9. #9
    Join Date
    Nov. 4, 2003
    Location
    Dallas, Georgia
    Posts
    16,815

    Default

    For the one who can have it:

    --Pasture 24/7 (fescue / bermuda grass). 1 Giant Equilix Tub. Separate salt lick.

    For the other (Miss insulin resistant):

    --Dry lot 9 months out of the year (only returns to pasture 24/7 after 2nd hard freeze) on free-choice fescue/bermuda hay in a small-hole-net.

    --Soaked plain beet pulp with 2 cups of EquiPride, with 2 large handfuls of raw, in-the-shell-peanuts (for the extra protein). - Fed once a day.

    Separate salt lick.

    That's it!!
    <>< Sorrow Looks Back. Worry Looks Around. Faith Looks Up! -- Being negative only makes a difficult journey more difficult. You may be given a cactus, but you don't have to sit on it.



  10. #10
    Join Date
    Oct. 26, 2007
    Location
    San Jose, Ca
    Posts
    5,541

    Default Hay and 1 pound of ration balancer

    I have a 5 year old mare in full work (ridden 5 – 6 days a week)

    Being in CA, our grazing is limited much of the year, so I choose to feed a hay based diet. I feed a grass / alfalfa mix (80/20) twice a day, and straight alfalfa in a small hole net overnight (overall, alfalfa is right around 50% of the diet).

    In addition, she gets 1 pound of ration balancer, designed for CA hay / alfalfa diet. In the spring (summer coat grow) I may add flax seed, in the winter, if I feel she needs more cals I may add oil. I also feed MSM when in heavy work.
    APPSOLUTE CHOCKLATE - Photo by Kathy Colman



  11. #11
    Join Date
    Dec. 2, 2010
    Location
    minnesota
    Posts
    160

    Default

    I have three horses 2 get grass hay mix in small hole hay nets a handfull of soaked beet pulp to give vit min mix.

    Other horse gets free choice hay of grass mix hay and 6 pounds of TC senior.Hes a hard keeper thats the only reason for feeding him TC senior.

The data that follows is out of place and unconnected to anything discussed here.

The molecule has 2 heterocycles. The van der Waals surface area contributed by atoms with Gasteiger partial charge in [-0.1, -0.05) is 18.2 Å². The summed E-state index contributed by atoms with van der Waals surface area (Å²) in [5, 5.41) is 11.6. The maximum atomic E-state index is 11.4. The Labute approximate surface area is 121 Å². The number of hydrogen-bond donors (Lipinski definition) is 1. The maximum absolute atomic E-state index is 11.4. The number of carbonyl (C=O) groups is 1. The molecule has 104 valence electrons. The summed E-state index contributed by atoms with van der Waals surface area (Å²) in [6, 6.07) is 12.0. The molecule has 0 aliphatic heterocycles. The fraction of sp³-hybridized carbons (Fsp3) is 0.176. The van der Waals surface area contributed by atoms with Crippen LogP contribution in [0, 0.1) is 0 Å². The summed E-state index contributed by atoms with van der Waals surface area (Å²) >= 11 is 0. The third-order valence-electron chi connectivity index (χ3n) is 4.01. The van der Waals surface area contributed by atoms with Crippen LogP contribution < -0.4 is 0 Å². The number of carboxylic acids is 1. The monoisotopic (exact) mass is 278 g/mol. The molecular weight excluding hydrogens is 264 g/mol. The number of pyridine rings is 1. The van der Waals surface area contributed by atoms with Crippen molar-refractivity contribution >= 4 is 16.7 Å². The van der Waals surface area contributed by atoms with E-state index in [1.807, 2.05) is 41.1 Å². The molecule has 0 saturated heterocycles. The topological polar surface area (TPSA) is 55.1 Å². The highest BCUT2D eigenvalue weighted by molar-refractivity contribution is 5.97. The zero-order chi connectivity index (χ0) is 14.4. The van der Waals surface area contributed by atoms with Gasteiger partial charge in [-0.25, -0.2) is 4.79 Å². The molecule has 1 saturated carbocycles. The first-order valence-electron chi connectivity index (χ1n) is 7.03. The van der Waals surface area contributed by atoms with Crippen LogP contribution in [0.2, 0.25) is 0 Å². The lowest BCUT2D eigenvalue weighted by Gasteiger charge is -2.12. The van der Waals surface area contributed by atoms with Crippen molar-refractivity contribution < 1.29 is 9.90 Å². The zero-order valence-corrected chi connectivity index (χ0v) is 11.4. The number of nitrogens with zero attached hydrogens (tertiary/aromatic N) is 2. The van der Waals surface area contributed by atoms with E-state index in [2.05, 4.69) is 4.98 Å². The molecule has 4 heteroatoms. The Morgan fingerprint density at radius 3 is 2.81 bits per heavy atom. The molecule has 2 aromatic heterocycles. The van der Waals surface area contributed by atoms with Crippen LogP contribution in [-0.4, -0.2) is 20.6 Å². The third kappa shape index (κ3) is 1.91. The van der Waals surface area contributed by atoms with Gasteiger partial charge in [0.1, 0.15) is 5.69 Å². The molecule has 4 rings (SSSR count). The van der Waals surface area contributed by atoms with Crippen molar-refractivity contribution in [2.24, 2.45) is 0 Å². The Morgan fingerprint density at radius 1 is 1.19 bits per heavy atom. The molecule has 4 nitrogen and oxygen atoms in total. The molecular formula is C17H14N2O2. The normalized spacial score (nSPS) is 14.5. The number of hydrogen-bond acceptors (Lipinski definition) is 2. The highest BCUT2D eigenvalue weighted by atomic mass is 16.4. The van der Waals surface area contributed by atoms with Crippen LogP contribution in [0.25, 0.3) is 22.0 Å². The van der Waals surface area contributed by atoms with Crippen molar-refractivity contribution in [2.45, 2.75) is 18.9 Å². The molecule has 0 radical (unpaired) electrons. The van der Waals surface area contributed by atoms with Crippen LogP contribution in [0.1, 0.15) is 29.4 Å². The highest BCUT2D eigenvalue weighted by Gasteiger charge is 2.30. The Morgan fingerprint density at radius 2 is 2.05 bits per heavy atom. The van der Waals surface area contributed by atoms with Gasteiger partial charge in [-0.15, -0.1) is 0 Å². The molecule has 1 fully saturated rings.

Want to keep it simple and dont want my horses too fat all three are a body score of 4.5 to 5. Plus iv saved alot of money not feed stuff that doesnt need to be fed. Plus they all have salt licks.



  12. #12
    Join Date
    Nov. 6, 2009
    Location
    Silvana, WA
    Posts
    1,003

    Default

    In the winter my easy keeper QH gelding at home gets:

    Pasture :: up to 8 hours / day when ground is dry enough (2-3 days/week)
    1st cut Timothy :: 10-20#/day depending on weather and pasture time
    Triple Crown Sr. :: 1 pint (~0.5#) twice per day
    Millenium Gold vit/min supplement :: 1 oz twice per day
    AAKG / Jiagulan (DSLD/ESPA supplement) :: twice per day

    He doesn't really need the grain, but it's a good vehicle to get him to eat his supplements rather than having to mix them with oil to make them stick to the Millenium Gold.

    During the summer he gets less hay and more pasture time.

    My reiner is boarded and gets a diet of alfalfa, a few hours of pasture time, and 1# of grain twice per day plus a joint supplement. He's fat, shiny, and sassy so he must be eating okay.



  13. #13
    Join Date
    Jun. 7, 2005
    Location
    Rochester, NY
    Posts
    1,660

    Default

    My 2 ponies at home have it simple. They get a ration balancer, and are out on grass pasture. Now that fall is here, and the grass is getting lower, they get grass hay as well. They are in good weight, have shiny coats, and are happy. Don't need much more than that, other than carrots from our garden.

    My OTTB, however, gets TC Senior & Rice Bran, as well as a couple supplements.
    <3 Vinnie <3
    1992-2010
    Jackie's Punt ("Bailey") My Finger Lakes Finest Thoroughbred



  14. #14
    Join Date
    Dec. 17, 2007
    Location
    Meadowview VA
    Posts
    2,181

    Default

    Pasture and mineral block, plus about a cup of corn each evening. Over the winter, free choice hay, whole oats, handful of corn, mineral block, and depending on their weight/appearance, weather, beet pulp soaked really well. I have done BOSS in the past, plus TC Sr.



  15. #15
    Join Date
    Mar. 31, 2012
    Location
    Coastal NC
    Posts
    1,011

    Default

    I used to do soaked beet pulp, oats, a sweetfeed mixture and unlimited hay everyday. A few years ago I decided to simplify to the following twice daily: 1 scoop pelleted feed (nutrena), a 1/2 cup of flax seed and unlimited access to timothy hay. My horses get pasture turn out several days a week.